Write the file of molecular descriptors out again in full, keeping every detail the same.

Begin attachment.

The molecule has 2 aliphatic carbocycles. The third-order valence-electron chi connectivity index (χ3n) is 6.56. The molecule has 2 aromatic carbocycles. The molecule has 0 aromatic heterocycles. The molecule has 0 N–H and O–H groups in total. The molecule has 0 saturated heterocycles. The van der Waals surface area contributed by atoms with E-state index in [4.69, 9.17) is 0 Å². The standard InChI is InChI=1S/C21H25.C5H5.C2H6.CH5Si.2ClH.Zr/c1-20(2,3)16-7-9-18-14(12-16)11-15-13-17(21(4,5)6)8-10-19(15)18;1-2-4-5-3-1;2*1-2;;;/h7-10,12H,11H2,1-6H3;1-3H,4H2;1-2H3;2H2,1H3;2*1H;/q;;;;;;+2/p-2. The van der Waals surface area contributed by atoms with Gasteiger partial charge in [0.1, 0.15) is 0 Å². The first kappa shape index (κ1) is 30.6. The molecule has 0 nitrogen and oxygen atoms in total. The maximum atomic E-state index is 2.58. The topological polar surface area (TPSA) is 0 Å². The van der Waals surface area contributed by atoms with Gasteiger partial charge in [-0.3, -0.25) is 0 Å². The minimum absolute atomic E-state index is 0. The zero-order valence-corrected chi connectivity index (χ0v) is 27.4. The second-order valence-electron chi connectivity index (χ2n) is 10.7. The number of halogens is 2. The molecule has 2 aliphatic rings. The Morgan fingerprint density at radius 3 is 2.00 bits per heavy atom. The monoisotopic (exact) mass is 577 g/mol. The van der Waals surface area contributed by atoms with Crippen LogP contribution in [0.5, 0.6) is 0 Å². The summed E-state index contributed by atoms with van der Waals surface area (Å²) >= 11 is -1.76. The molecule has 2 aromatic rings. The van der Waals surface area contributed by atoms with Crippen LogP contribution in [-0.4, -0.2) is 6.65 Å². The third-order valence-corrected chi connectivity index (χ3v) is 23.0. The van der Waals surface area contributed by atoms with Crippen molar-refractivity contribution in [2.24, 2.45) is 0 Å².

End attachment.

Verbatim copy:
The molecule has 2 aliphatic carbocycles. The third-order valence-electron chi connectivity index (χ3n) is 6.56. The molecule has 2 aromatic carbocycles. The molecule has 0 aromatic heterocycles. The molecule has 0 N–H and O–H groups in total. The molecule has 0 saturated heterocycles. The van der Waals surface area contributed by atoms with E-state index in [4.69, 9.17) is 0 Å². The standard InChI is InChI=1S/C21H25.C5H5.C2H6.CH5Si.2ClH.Zr/c1-20(2,3)16-7-9-18-14(12-16)11-15-13-17(21(4,5)6)8-10-19(15)18;1-2-4-5-3-1;2*1-2;;;/h7-10,12H,11H2,1-6H3;1-3H,4H2;1-2H3;2H2,1H3;2*1H;/q;;;;;;+2/p-2. The van der Waals surface area contributed by atoms with Gasteiger partial charge in [0.1, 0.15) is 0 Å². The first kappa shape index (κ1) is 30.6. The molecule has 0 nitrogen and oxygen atoms in total. The maximum atomic E-state index is 2.58. The topological polar surface area (TPSA) is 0 Å². The van der Waals surface area contributed by atoms with Gasteiger partial charge in [-0.3, -0.25) is 0 Å². The minimum absolute atomic E-state index is 0. The zero-order valence-corrected chi connectivity index (χ0v) is 27.4. The second-order valence-electron chi connectivity index (χ2n) is 10.7. The number of halogens is 2. The molecule has 2 aliphatic rings. The Morgan fingerprint density at radius 3 is 2.00 bits per heavy atom. The monoisotopic (exact) mass is 577 g/mol. The van der Waals surface area contributed by atoms with Crippen LogP contribution in [0.5, 0.6) is 0 Å². The summed E-state index contributed by atoms with van der Waals surface area (Å²) >= 11 is -1.76. The molecule has 2 aromatic rings. The van der Waals surface area contributed by atoms with Crippen LogP contribution in [-0.4, -0.2) is 6.65 Å². The third-order valence-corrected chi connectivity index (χ3v) is 23.0. The van der Waals surface area contributed by atoms with Crippen molar-refractivity contribution in [2.24, 2.45) is 0 Å².